What is a “passing” scan? The PCI DSS requirement 11.2.b defines a passing scan as a scan that does not report any urgent, critical, or high vulnerabilities, i.e., any vulnerability with a CVSS base score of 4.0 or greater. So what is the big deal and why is a passing scan so difficult to obtain?
The National Vulnerability Database (NVD) maintained by the National Institute of Standards and Technology (NIST) has 40,029 vulnerabilities cataloged from 1999 through the end of 2009. Of those vulnerabilities, almost 94% (37,523) have a CVSS base score of 4.0 or greater. As a result, statistics say that there are going to be times when the vulnerability scan comes back with an urgent, critical or high vulnerability. While requirement 11.2.b allows a minimum of quarterly scanning, requirement 6.1.b requires that all urgent, critical or high patches must be applied within a month. As a result, once a vulnerability is identified by your scan, you essentially have 30 days to apply a patch and you must rescan to ensure that the patch has been applied.
Under a quarterly scanning program, when a non-passing scan occurs, you must now schedule a scan at least 30 days later to prove that the urgent, critical or high vulnerability was patched. Given statistics say that 94% of all vulnerabilities have a CVSS base score of 4.0 or greater, it is highly likely that you will have to scan at least eight times during the year. The four quarterly scans plus four more remediation scans. However, given those previous statistics, it is also highly likely that those four remediation scans will reveal new vulnerabilities meaning that you will have to scan at least four more times. That means at least 12 scans, possibly more. This is why a lot of organizations just do monthly scans.
But, this is not the entire patching story. Most of the time, vendors have a patch within days or a week or two of identification. However, there are instances where vendors have taken months or even years to deliver a patch. As a result, in certain instances, patches may simply not be available from a given vendor. In some rare and bizarre scenarios, we have seen certain patches from vendors remove patches thus reintroducing old vulnerabilities. When systems were reviewed, the system patch records still indicated that all patches had been applied however the vulnerability had reappeared and had to be patched again.
Addressing vulnerabilities can get even more delayed when we talk about packaged software. For organizations running packaged solutions, they typically do not have the option to patch their software within the 30 day window required in 6.1.b. This is because packaged software vendors need to test operating system patches and other system patches with their software prior to telling their customers that the patch is compatible with the packaged solution. In some cases, the software vendor issues their own service packs on a quarterly, semi-annual or other periodic basis that contain compatible system patches as well as any updates to their own software.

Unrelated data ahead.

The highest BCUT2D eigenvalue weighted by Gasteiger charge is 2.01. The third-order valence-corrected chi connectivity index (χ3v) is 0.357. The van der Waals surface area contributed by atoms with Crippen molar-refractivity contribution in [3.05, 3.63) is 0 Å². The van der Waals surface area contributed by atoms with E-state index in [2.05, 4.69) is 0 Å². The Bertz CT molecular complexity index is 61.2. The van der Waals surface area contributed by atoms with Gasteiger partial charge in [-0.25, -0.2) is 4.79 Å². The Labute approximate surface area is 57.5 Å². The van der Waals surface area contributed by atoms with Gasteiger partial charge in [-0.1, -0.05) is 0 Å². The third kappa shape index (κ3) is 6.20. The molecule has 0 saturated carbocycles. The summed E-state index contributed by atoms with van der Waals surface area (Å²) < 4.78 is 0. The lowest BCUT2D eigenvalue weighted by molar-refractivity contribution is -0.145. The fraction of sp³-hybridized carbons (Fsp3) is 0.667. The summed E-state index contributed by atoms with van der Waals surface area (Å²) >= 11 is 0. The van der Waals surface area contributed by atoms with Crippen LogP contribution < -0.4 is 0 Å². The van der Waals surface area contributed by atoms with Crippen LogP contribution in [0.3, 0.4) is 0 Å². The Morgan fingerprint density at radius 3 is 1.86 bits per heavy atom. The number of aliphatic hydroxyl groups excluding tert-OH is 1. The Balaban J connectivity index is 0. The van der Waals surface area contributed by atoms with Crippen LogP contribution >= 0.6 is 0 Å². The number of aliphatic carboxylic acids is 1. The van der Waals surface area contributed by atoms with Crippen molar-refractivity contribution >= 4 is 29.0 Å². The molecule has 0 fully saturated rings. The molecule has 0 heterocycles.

This is where the experience of the QSA comes into play. An experienced QSA understands the realities and that scans showing new vulnerabilities are a fact of life. As a result, I recommend the following guidelines to determine if an organization is meeting their PCI compliance obligations regarding patching and scanning.
- Determine that vulnerability scanning, penetration testing and patch management processes are documented. Obtain and review all policies, standards and procedures related to vulnerability scanning, penetration testing and patch management.
- Determine that there is proof that supports that the patch management process works as documented. Proof that a patch management process is working includes any reports from tools such as Microsoft WSUS, Big Fix, Lumension, GFI LANguard, Shavlik HfnetchkPro and the like as well as reviews of system patching records from the systems themselves and the vulnerability scanning and penetration testing reports.
- Determine that the vulnerability scanning and penetration testing processes are functioning by reviewing all available reports from those processes for the PCI compliance reporting period. Confirm that any new vulnerabilities identified are either addressed in the 30 day window or are documented as to why they were not addressed. Determine that rescanning and retesting are performed after any patching has been completed. Remember, only your external quarterly scans need to be done by an ASV. Any other scanning done can be done by qualified internal resources, so you do not have to incur additional costs of an ASV for scans outside of the quarterly scans.
- Review change control records and determine if any significant changes have been made to either PCI in-scope applications or the in-scope networks. If significant changes have occurred, match the completion dates of those changes to vulnerability scans and penetration tests to ensure that scanning and testing was performed after those significant changes were implemented.
- If a vulnerability is not patched, obtain documentation explaining why the vulnerability is not patched, the risk presented by the vulnerability, what has been implemented to mitigate any additional risks presented by the vulnerability and, if possible, when is the vulnerability expected to be addressed. Determine that management has approved that the vulnerability has not been patched and they accept any additional risk presented.
If an organization can provide all of this documentation and proof, in my opinion they are meeting their PCI compliance obligations regardless of what their vulnerability scans and penetration tests document.